The Los Angeles Dodgers have their season home opener Monday in a traditional day game, but they are already planning their first CSU Long Beach Night at Tuesday’s game against the San Diego Padres.
It’ll be the beginning of a series of three college nights this month at Dodger Stadium.
The ceremonial first pitch will be thrown by CSU Long Beach alumnus Steve Molina, owner of the Santa Ana-based rehabilitation counseling, consulting and case management firm Workman Molina. The catcher will be fellow alumnus Colleen Bentley, a retired administrator in the California State University Chancellor’s Office.
Other alumni set to participate in the pregame ceremony are Bill Shumard, president/CEO of Special Olympics Southern California; Michael Lugo, vice president of Integro Benefits; Robert York, a retired Internal Revenue Service tax compliance officer; and Dansen Lipock, a teacher in the Long Beach Unified School District.
A “very limited” number of packages consisting of a game ticket and a black and gold Dodger cap, the school colors, remain available, a team official said. The package can only be purchased online at Dodgers.com/csulb.
“The Dodgers’ special events and theme nights allow the team to connect with so many Los Angeles institutions and cultural groups,” Dodger Vice President Ticket Sales David Siegel told City News Service.
“The response from `The Beach’ has been amazing and we’re looking forward to seeing lots of black and gold in the seats on Tuesday, which we hope is the first of many CSU Long Beach events at the stadium.”
The Dodgers will hold USC Night April 19 and UCLA Night April 28.
Gov. Earl Warren signed a bill on Jan. 27, 1949, authorizing the building of a new college. Classes at what was then known as Los Angeles-Orange County State College began on Sept. 28, 1949, in a converted apartment building at 5381 E. Anaheim St.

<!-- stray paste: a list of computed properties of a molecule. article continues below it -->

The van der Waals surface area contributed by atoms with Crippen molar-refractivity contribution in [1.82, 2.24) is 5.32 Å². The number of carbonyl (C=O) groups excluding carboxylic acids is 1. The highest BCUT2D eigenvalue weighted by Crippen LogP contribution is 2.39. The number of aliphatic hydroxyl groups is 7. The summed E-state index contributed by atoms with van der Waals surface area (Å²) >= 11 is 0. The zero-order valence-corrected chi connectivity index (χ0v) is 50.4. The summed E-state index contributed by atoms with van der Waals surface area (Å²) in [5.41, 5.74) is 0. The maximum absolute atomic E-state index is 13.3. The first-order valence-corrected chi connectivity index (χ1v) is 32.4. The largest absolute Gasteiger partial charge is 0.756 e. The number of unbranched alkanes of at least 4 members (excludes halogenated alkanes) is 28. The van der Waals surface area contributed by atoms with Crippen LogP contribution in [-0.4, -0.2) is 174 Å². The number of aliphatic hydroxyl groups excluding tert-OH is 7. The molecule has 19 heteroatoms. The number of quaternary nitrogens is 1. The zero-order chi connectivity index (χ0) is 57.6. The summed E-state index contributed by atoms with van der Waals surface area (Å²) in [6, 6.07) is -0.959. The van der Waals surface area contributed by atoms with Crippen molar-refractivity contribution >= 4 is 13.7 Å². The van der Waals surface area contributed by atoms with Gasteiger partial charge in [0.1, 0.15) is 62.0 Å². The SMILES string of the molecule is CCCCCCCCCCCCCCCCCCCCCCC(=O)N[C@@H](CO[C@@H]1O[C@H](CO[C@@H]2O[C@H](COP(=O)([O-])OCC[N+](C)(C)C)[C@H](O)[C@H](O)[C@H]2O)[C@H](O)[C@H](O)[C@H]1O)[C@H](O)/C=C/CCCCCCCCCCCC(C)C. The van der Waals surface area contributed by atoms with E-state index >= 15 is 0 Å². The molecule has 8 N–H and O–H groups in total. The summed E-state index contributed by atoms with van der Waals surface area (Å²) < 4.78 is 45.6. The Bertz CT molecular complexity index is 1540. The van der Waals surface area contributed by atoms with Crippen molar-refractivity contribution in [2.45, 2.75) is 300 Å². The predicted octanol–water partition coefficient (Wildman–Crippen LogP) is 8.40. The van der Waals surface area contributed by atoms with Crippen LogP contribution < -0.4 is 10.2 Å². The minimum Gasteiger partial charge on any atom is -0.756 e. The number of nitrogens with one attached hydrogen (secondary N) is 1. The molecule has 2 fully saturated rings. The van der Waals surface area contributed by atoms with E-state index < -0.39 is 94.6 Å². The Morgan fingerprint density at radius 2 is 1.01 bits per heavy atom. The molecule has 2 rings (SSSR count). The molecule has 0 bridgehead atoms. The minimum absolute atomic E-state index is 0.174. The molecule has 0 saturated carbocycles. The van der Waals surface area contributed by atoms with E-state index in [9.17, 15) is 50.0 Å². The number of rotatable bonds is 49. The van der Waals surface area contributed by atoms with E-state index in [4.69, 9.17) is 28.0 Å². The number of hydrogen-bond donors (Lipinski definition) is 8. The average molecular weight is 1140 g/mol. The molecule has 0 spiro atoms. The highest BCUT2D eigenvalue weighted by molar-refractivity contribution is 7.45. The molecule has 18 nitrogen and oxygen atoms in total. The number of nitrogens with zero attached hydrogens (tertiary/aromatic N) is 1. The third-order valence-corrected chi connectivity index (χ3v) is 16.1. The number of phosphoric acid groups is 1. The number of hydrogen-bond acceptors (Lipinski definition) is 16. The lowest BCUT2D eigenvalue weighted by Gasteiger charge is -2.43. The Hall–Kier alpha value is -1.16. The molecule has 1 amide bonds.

The name was changed to Long Beach State College in 1950 and classes began on its campus in 1951. The name would be changed to California State College at Long Beach in 1964, California State College Long Beach in 1968 and California State University Long Beach in 1972.
CSULB was selected as a “best value college” in ratings announced Dec. 15 by the Washington-based publisher of business forecasts and personal financial advice Kiplinger. Factors in the selection included the rising graduation rate, low price and robust financial aid, according to Michael Uhlenkamp, the university’s executive director of news.
Efforts to increase graduation rates have resulted in CSULB conferring more than 10,000 degrees in each of the last two years, Uhlenkamp said.
CSULB’s eight colleges serve more than 37,500 students. CSULB received a record 91,268 applications for enrollment for the Fall 2017 term, the most of any California State University campus, officials announced Dec. 19.
While efforts to improve graduation rates have resulted in more opportunities for new students to attend CSULB, the university’s ability to meet the demands of the tens of thousands of qualified applicants seeking a high-quality education is constrained by limited state support, Uhlenkamp said.
“CSULB has made remarkable strides in graduating students with degrees that transformed their lives, and record numbers of prospective students are hoping to follow that pathway,” President Jane Close Conoley said.
“With additional state support, we would gladly accept more students.”
—City News Service
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